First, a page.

As the Las Palmas fans are finally escorted into the away end, the Armada Sur, clad in their 'Tenerife: Pride-Passion-Loyalty' t-shirts and led by Todd, hang a stuffed yellow canary (the Las Palmas symbol) from a tree. A fuse projects from the bird’s backside, which is then lit. The group stand back as the bird explodes, its singed feathers floating slowly down to the baking pavements as observers cheer.
Tenerife and Las Palmas are unique: a derby with teams from separate islands. They’re playing tonight in Santa Cruz, a second division game with Tenerife promoted last season and Las Palmas a second division side for the last eight years. The home team are 17th while Las Palmas, who will bring over 1,000 fans across a stormy sea, are fourth.
The weather has been so bad that the fans may have to suspend the tifo display and a midweek game in December isn’t ideal, but the stadium will be close to capacity.
Las Palmas, as their fans like to remind those from Tenerife, have spent 31 years in the Primera Liga and are 19th in the important all-time Spanish league table ahead of teams like Mallorca, Villarreal, and, crucially, Tenerife, who are 27th with 13 top flight seasons.
Las Palmas may have been playing in the third division when Tenerife were playing in Europe in the mid-90s, but with stars like locally-born Valeron, they rose through the second division, reaching the top flight in 2000. Tenerife didn’t have the luxury of islander Pedro playing for them. He left for Barcelona at 17, but their 20-year-old forward Ayoze Perez is attracting attention from bigger clubs.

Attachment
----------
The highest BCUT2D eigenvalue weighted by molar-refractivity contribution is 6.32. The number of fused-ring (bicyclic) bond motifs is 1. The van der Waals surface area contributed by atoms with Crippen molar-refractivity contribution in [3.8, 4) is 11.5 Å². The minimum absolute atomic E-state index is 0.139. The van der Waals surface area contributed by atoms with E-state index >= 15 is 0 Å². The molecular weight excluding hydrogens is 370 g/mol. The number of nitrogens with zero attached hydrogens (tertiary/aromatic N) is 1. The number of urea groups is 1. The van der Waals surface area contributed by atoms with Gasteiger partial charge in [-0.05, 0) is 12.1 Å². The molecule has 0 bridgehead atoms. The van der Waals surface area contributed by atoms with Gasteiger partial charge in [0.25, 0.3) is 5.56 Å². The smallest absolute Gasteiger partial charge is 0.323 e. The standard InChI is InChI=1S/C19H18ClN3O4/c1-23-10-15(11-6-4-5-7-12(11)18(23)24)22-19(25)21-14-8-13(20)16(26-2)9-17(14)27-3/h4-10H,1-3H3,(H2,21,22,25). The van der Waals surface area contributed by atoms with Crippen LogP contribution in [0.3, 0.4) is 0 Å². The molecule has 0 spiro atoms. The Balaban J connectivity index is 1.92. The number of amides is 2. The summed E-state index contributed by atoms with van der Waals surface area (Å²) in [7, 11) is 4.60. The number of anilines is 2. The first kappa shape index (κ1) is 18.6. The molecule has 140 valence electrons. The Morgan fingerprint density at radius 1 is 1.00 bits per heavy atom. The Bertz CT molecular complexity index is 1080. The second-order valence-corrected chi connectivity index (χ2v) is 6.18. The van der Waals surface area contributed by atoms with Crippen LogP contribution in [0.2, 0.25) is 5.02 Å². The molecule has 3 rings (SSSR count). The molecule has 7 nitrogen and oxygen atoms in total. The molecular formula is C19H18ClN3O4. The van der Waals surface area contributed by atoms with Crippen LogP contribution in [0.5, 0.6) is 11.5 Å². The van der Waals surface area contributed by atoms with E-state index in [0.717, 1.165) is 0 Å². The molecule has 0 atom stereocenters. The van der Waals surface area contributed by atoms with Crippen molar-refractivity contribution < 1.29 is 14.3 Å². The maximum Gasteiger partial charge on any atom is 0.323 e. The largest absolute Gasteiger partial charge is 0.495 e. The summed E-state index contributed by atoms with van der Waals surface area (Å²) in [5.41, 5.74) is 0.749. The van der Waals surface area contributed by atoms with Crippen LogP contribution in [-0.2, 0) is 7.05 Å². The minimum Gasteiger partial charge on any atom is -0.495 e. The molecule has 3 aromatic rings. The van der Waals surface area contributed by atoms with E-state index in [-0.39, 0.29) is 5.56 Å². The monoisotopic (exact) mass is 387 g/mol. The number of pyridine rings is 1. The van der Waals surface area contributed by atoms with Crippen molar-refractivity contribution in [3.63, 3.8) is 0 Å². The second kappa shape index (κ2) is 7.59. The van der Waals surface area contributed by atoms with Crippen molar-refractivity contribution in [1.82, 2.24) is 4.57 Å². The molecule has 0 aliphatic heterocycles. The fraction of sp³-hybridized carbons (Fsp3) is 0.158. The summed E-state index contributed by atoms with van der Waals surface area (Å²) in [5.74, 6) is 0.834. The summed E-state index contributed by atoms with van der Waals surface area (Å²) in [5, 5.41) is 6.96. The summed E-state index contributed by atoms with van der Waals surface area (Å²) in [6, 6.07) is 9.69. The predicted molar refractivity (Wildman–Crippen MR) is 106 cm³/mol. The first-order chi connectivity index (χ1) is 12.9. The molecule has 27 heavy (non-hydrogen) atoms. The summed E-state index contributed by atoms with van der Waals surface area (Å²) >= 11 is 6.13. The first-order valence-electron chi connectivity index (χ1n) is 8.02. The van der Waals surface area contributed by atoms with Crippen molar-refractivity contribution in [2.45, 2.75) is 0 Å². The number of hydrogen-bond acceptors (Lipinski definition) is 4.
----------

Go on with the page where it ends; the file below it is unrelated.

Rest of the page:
The rivalry between Santa Cruz and Las Palmas goes beyond football. Both are by some distance the biggest cities in the Canaries – the ninth and 10th biggest in Spain. Both boast that they have the best carnivals in a country where such a statement matters. Gran Canarian residents drink Tropical beer, Tenerife’s go for Dorada. Both claim the other tastes like rat’s urine.
Every away game from the Canaries necessitates an air trip to the Spanish mainland and a flight of two to three hours. Away support is largely comprised of Canarians living on the Spanish peninsula; students from Tenerife who live in Madrid will watch the away game at Real Madrid Castilla or ones in Barcelona Barca B, yet the Armada Sur also travel. Fans from the Armada Sur have done plenty of away games.
"We’ve been to places like Numancia (which is closer to Glasgow than Tenerife) and the home fans can’t work us out," says Chris Todd. "They think we’re British tourists and can’t get their heads round the fact that we’re Tenerife."
Tenerife took over 1,000 fans to Hospitalet in Barcelona, a three-and-a-half hour flight away, for a play-off game in June and the club appreciate the support.
"The club have been great with us," adds Todd. "One of our board members was invited onto the Tenerife board a couple of years ago."
Malaga, Tenerife and third division Torrevieja all boast a significant British following within their support. Las Palmas have British fans too. They’ll come face to face with the Armada Sur tonight.